Outcomes are the most controversial performance dimension to be evaluated. Simply put, if the company is at a more basic stage of maturity in its assessment process, the assessor can assess the responsibilities and activities outlined in the job description on a given assessment scale.
Thus, a financial analyst could be evaluated on “Producing error-free and timely cash position reports” on a scale of 5 options, which evaluate their performance against what is expected of their position. In this case, the “results” portion of the performance appraisal ends up looking a lot like the “behaviours” or “competencies” portion.
In cases where the employee’s responsibilities are measured by indicators (for example, in the case above, the employee can be evaluated in relation to the quantity and quality of the reports produced), these indicators end up serving as an approximation of the employee’s performance and being used in this portion of the assessment.
Many companies, however, end up simplifying the performance evaluation process in just a section composed of competencies and behaviors, without a clear distinction between what is “result” and what is “behavior”. For these companies, managerial maturity is often lacking so that there are indicators (and especially the measurement infrastructure necessary to produce these indicators) sufficient to feed the performance management.
The Scale In Performance Evaluation
Another defining point of performance evaluation, mainly in its behavior component, is the evaluation scale to be used.
The Scale Has Three Major Variables To Define:
the scale to be used;
the label of each of the scale options;
the use of behavioral rules anchored in behaviors.
Some companies discuss the merits of an even scale (for example, a 4-point scale), as there is no “middle ground” on an even-numbered scale, as a way to avoid the central bias of ratings — which leads most raters to choose the central, or middle, options in their assessments.
So the first decision is to define whether there will be an even or odd number of options in the scale. Other companies discuss the merits of scales with more options versus scales with fewer options. The argument for using larger scales, such as the 5-option scale, is to make assessments more accurate as each rater can be more precise in differentiating their assessments.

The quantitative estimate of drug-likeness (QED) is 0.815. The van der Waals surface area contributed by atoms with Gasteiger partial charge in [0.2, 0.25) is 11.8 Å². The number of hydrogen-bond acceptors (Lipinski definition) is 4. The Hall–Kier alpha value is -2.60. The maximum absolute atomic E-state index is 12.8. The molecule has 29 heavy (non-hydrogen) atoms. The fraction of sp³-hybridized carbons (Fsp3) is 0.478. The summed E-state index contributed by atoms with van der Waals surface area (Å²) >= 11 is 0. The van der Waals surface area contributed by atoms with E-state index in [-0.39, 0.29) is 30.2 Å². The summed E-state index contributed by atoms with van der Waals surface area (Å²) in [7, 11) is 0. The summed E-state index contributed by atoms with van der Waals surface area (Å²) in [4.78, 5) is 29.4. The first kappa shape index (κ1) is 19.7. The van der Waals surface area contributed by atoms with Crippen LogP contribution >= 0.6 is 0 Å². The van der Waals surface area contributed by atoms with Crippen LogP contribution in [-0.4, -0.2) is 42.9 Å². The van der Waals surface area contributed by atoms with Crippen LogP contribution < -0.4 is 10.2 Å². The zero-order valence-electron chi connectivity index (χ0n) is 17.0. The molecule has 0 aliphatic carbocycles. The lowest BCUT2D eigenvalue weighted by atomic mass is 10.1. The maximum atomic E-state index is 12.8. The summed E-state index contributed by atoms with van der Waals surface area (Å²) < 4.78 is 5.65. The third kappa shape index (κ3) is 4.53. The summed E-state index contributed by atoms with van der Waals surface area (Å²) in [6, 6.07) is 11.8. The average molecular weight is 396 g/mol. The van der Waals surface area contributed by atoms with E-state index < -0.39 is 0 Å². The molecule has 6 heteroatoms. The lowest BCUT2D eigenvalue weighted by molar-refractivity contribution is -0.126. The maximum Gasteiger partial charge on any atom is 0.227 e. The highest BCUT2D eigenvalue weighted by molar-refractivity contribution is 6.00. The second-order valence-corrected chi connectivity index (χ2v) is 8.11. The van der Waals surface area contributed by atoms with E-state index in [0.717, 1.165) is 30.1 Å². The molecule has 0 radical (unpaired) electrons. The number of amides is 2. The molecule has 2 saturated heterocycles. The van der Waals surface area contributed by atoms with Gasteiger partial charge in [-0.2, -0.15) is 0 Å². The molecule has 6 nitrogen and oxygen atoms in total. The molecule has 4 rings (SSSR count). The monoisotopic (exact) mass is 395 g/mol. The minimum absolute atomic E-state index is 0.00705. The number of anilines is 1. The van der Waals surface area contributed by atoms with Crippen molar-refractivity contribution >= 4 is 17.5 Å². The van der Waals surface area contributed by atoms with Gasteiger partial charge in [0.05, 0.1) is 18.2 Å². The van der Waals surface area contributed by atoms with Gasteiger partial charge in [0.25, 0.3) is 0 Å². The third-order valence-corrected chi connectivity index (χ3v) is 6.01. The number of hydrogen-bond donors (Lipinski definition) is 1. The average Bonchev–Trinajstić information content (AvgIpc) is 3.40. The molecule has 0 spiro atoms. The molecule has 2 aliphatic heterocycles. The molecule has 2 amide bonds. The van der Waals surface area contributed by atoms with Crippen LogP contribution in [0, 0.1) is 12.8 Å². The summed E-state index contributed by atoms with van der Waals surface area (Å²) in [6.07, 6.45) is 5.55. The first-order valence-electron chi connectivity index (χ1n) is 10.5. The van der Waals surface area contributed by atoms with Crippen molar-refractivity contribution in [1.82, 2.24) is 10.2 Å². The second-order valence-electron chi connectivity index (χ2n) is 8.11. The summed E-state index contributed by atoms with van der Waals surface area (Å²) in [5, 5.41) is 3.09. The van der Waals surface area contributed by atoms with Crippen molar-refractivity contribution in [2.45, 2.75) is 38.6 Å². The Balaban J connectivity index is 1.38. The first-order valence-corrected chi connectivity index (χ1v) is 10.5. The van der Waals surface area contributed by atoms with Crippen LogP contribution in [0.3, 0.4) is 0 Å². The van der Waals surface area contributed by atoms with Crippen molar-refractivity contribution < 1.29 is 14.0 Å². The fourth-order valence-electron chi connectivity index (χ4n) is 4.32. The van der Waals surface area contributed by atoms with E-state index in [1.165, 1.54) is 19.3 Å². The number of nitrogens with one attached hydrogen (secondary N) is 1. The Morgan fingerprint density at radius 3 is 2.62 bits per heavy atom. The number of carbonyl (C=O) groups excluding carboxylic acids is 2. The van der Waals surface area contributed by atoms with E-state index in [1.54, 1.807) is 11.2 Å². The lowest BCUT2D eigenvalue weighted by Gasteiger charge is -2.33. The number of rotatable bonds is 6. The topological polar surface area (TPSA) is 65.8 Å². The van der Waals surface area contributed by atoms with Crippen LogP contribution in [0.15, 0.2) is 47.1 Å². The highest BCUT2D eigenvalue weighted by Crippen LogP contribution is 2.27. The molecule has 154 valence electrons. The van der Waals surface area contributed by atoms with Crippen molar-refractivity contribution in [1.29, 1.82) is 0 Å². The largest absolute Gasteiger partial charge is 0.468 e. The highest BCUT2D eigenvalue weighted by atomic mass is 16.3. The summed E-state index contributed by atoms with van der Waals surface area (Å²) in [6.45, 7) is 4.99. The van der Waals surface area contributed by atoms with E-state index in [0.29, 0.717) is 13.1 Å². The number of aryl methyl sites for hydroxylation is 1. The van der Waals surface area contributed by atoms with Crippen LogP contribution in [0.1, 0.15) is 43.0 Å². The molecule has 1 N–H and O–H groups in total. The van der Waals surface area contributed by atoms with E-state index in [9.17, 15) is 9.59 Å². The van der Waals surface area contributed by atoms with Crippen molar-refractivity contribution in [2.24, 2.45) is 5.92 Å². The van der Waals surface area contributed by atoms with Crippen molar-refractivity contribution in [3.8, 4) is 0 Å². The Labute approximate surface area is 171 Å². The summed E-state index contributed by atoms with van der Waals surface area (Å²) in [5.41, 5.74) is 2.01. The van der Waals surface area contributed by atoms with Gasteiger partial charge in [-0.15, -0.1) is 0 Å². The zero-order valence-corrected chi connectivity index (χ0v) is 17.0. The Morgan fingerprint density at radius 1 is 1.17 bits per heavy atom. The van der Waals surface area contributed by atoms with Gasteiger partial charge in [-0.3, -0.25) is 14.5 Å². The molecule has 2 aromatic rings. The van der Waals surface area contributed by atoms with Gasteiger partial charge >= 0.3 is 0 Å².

A second important aspect is the label of the chosen options. In some cases, companies choose to leave options with numeric labels (eg 1, 2, 3, 4 and 5).
Other companies choose to replace numbers with a scale of concepts (e.g., “far below expectations”, “below expectations”, “within expectations”, “above expectations” and “far above expectations”). Some companies still choose to keep numbers and concepts side by side.
This aspect leads us to a third list of options, related to the type of scale chosen. There are two main types of scales: relative scales and absolute scales.
Relative scales ask the rater to rate the person being assessed relative to something. It can be, for example, in a way relative to what is expected of the position (which we find quite efficient), as well as it can be in a way relative to their peers – that is, the evaluator evaluates the relative performance position of the person being evaluated in relation to the group (which we found far less effective as a rating scale label).
Absolute scales , on the other hand, ask the rater to rate his or her appraisee in an absolute way, without regard to what is expected or to other appraisees. This is the case of the scale “bad”, “average” and “good”).
More sophisticated companies can make use of Behaviorally Anchored Rating Scales (or BARS – Behaviorally Anchored Rating Scales ) which are nothing more than descriptions of the observable behaviors in each of the rating scale scores/concepts.
It would be like, in the case above, using the description “Think like an owner in most situations, defining strategies from start to finish and considering all possible risks and threats” linked to note 5 of the behavior “Think Like Owner”.
Behavioral rulers can increase the accuracy of the assessments being made, but they are very difficult to do without a huge time commitment and the help of specialist psychologists.